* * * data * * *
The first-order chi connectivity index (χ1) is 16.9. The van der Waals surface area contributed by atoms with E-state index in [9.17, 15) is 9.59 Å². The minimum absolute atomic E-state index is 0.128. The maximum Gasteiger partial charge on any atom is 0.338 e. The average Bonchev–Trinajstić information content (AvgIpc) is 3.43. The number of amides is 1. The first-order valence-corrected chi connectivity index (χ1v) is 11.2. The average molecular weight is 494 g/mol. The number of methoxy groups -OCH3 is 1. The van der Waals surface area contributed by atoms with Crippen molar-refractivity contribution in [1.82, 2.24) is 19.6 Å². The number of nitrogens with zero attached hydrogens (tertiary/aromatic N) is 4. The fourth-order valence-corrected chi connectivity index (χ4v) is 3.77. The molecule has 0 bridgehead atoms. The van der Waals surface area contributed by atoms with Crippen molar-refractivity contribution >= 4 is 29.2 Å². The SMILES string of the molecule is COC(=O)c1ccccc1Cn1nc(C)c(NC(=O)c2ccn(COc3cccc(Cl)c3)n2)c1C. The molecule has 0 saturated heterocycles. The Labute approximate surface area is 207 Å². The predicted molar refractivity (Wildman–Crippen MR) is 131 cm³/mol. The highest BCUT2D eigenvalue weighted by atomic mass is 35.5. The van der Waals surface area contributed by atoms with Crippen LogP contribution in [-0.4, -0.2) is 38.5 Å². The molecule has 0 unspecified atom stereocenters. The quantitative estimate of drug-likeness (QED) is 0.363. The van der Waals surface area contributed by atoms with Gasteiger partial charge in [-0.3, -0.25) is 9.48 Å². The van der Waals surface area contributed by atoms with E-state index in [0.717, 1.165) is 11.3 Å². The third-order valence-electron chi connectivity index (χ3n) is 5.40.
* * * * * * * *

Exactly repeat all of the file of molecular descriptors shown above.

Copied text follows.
The first-order chi connectivity index (χ1) is 16.9. The van der Waals surface area contributed by atoms with E-state index in [9.17, 15) is 9.59 Å². The minimum absolute atomic E-state index is 0.128. The maximum Gasteiger partial charge on any atom is 0.338 e. The average Bonchev–Trinajstić information content (AvgIpc) is 3.43. The number of amides is 1. The first-order valence-corrected chi connectivity index (χ1v) is 11.2. The average molecular weight is 494 g/mol. The number of methoxy groups -OCH3 is 1. The van der Waals surface area contributed by atoms with Crippen molar-refractivity contribution in [1.82, 2.24) is 19.6 Å². The number of nitrogens with zero attached hydrogens (tertiary/aromatic N) is 4. The fourth-order valence-corrected chi connectivity index (χ4v) is 3.77. The molecule has 0 bridgehead atoms. The van der Waals surface area contributed by atoms with Crippen molar-refractivity contribution >= 4 is 29.2 Å². The SMILES string of the molecule is COC(=O)c1ccccc1Cn1nc(C)c(NC(=O)c2ccn(COc3cccc(Cl)c3)n2)c1C. The molecule has 0 saturated heterocycles. The Labute approximate surface area is 207 Å². The predicted molar refractivity (Wildman–Crippen MR) is 131 cm³/mol. The highest BCUT2D eigenvalue weighted by atomic mass is 35.5. The van der Waals surface area contributed by atoms with Crippen LogP contribution in [-0.4, -0.2) is 38.5 Å². The molecule has 0 unspecified atom stereocenters. The quantitative estimate of drug-likeness (QED) is 0.363. The van der Waals surface area contributed by atoms with Gasteiger partial charge in [-0.3, -0.25) is 9.48 Å². The van der Waals surface area contributed by atoms with E-state index in [0.717, 1.165) is 11.3 Å². The third-order valence-electron chi connectivity index (χ3n) is 5.40.